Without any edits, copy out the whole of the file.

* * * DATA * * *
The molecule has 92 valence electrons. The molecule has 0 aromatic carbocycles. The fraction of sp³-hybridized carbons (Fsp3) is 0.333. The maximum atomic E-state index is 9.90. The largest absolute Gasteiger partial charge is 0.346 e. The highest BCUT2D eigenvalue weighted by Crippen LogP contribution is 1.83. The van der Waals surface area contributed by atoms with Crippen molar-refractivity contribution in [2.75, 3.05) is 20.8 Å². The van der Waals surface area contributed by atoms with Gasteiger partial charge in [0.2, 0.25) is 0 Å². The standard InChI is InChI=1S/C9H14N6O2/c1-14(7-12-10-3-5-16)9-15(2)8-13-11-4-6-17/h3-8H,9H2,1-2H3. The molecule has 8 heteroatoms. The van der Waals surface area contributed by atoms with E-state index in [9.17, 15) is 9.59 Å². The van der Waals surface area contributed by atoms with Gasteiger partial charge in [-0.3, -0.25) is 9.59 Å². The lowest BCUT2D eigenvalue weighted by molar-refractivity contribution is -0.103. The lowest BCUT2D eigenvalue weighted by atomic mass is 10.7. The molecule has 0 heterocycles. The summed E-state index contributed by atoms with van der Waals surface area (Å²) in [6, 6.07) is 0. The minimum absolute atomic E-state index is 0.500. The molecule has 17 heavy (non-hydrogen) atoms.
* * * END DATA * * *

The molecule has 92 valence electrons. The molecule has 0 aromatic carbocycles. The fraction of sp³-hybridized carbons (Fsp3) is 0.333. The maximum atomic E-state index is 9.90. The largest absolute Gasteiger partial charge is 0.346 e. The highest BCUT2D eigenvalue weighted by Crippen LogP contribution is 1.83. The van der Waals surface area contributed by atoms with Crippen molar-refractivity contribution in [2.75, 3.05) is 20.8 Å². The van der Waals surface area contributed by atoms with Gasteiger partial charge in [0.2, 0.25) is 0 Å². The standard InChI is InChI=1S/C9H14N6O2/c1-14(7-12-10-3-5-16)9-15(2)8-13-11-4-6-17/h3-8H,9H2,1-2H3. The molecule has 8 heteroatoms. The van der Waals surface area contributed by atoms with E-state index in [9.17, 15) is 9.59 Å². The van der Waals surface area contributed by atoms with Gasteiger partial charge in [-0.3, -0.25) is 9.59 Å². The lowest BCUT2D eigenvalue weighted by molar-refractivity contribution is -0.103. The lowest BCUT2D eigenvalue weighted by atomic mass is 10.7. The molecule has 0 heterocycles. The summed E-state index contributed by atoms with van der Waals surface area (Å²) in [6, 6.07) is 0. The minimum absolute atomic E-state index is 0.500. The molecule has 17 heavy (non-hydrogen) atoms.